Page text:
American Entrepreneur: The Fascinating Stories of the People Who Defined Business in the United States

By Larry Schweikart; Lynne Pierson Doti | Go to book overview

CHAPTER 11
Business's Winter of Discontent:
1960–1982

When the congenial, silver-haired man in the baseball cap took the makeshift stage at one of the hundreds of Wal-Mart discount stores around the country, he hardly looked like a billionaire. “Whooooooooo,” he yelled. “Whooooooooo,” the crowd—all Wal-Mart employees—shouted back. “Pig. Sooey Razorbacks!” he concluded with a whoop. What was the ruckus? It was just Sam Walton, founder of the largest retail chain store in the nation, talking to his employees. “Just a little chat between him and the 'associates,'” as he called them.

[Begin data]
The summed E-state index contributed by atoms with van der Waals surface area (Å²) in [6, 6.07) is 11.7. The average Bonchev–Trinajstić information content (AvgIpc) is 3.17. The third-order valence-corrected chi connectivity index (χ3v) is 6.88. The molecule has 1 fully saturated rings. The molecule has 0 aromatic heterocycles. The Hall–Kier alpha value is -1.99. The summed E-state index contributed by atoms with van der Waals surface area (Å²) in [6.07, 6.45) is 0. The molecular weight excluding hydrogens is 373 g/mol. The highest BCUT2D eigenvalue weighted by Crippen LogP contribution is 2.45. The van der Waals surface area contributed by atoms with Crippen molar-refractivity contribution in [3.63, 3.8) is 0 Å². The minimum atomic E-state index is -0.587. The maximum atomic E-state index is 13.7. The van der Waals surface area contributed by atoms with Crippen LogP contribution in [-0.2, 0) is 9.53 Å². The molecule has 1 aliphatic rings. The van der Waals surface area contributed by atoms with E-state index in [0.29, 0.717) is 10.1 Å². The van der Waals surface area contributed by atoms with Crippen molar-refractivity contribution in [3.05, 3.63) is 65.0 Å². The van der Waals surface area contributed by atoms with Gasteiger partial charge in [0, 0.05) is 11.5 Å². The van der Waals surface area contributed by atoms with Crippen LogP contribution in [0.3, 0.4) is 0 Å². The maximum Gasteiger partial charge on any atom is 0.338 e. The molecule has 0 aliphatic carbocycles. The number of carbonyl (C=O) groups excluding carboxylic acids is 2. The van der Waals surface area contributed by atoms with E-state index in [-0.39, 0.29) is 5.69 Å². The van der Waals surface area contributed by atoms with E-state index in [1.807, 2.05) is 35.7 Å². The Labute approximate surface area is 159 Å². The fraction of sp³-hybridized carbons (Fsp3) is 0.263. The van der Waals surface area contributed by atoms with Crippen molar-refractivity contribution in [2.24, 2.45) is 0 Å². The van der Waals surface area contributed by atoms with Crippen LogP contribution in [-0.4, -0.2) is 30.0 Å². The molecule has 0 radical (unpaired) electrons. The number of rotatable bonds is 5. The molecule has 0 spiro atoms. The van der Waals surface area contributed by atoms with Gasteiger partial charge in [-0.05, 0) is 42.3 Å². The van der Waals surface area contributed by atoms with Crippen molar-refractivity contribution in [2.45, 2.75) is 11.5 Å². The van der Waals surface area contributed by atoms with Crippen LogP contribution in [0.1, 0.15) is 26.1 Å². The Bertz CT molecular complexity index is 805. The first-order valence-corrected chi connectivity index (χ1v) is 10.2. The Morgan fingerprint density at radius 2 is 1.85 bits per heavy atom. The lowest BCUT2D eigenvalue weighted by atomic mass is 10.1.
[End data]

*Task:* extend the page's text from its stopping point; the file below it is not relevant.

Sam Walton was one of the “rich who got richer” in the 1980s. He did so by expanding his chain from 200 stores to 1,600. He did so by creating 212,000 new jobs in the 1980s alone. And he did so by lowering prices for consumers on a panoply of retail goods.1 Hardly a miser counting his money by candlelight, Sam Walton started in retailing in the 1950s. In the 1960s, he started a chain of discount retail stores and began providing incentives to his managers. In 1966, he had twenty stores and was doing very well. The inflation of the 1970s would make buyers more price conscious. They looked at new ways of buying goods that saved them money. They were willing to drive out of town, buy in bulk, and put up with less service, less selection, and more spartan surroundings. Sam Walton gave them the lower prices they wanted.

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